kill 50 in town
Syrian government helicopters dropped barrels full of explosives on a rebel-held town near the northern city of Aleppo, killing at least 50 people in two separate attacks over the weekend, activists said Sunday.
The shelling Sunday hit near a bakery in the town of al-Bab, located east of Aleppo, killing at least 24 people, said Rami Abdurrahman of the British-based Syrian Observatory for Human Rights and Akram al-Halabi, a rebel spokesman based in nearby in Aleppo.
The attack followed a similar bombing on Saturday, when army helicopters targeted a rebel compound in al-Bab, but missed their target and hit a market, killing 26 people, Abdurrahman said.
The terrorism threat against the United States is increasing and Americans aren’t as safe as they were a year or two ago, the leaders of the House and Senate intelligence committees said.
Sen. Dianne Feinstein said there are more terrorist groups than ever, with more sophisticated and hard-to-detect bombs. The California Democrat said “there is huge malevolence out there.”
Rep. Mike Rogers said there’s enormous pressure on U.S. intelligence services “to get it right, to prevent an attack.”
The Michigan Republican said that job is getting more difficult because al-Qaida is changing, with more affiliates around the world.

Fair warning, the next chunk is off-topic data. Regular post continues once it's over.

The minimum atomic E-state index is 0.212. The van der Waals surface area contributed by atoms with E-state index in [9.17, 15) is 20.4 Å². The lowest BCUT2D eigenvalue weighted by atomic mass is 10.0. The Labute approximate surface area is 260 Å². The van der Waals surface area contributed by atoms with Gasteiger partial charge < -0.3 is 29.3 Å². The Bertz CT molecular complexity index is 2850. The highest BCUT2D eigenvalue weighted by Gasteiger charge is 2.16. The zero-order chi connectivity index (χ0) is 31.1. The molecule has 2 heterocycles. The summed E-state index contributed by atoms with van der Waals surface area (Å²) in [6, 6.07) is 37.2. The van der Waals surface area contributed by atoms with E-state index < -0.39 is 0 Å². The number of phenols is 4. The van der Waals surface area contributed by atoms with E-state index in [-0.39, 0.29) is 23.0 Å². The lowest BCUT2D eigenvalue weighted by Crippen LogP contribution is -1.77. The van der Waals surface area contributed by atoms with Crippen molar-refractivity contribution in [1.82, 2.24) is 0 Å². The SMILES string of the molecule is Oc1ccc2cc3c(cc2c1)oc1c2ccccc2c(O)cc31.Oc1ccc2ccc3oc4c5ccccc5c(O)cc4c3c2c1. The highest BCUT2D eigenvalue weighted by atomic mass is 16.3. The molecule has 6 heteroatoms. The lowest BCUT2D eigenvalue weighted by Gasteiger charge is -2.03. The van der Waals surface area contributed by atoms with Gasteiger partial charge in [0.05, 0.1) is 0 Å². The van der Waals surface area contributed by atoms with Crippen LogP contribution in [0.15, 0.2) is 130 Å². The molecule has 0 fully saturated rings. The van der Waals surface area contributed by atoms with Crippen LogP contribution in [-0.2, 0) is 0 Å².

Police take aim
Police fired tear gas Sunday at anti-government protesters armed with gasoline bombs who were trying to force their way into the prime minister’s complex and police headquarters.
For most of the past week, protests remained peaceful. But on Saturday, the seventh day of protests, clashes between pro- and anti-government supporters turned violent around Ramkhamhaeng University, with at least three people killed overnight and dozens injured, according to police. Witnesses reported more shots Sunday near the university and an adjoining stadium that’s been a base for government supporters.
Anti-government leaders declared Sunday “victory day” in what they’ve termed a “people’s coup,” urging their supporters to take over 10 government offices, six television stations, police headquarters and the prime minister’s offices in a bid to undermine the government.
in good shape
The family of an elderly U.S. tourist detained for more than a month in North Korea said Saturday the Swedish ambassador has seen the man and found him to be in good health.
Merrill Newman’s family in California said in a statement that the State Department told them that the Swedish ambassador to North Korea had visited the 85-year-old at a Pyongyang hotel.
“We were very pleased to hear that the Ambassador was allowed to pay this first visit to Merrill,” the statement said.
An Obama administration official called for his release, urging North Korea to consider his age and health conditions.
Sweden handles consular issues for Americans in North Korea as the U.S. and North Korea have no diplomatic relations.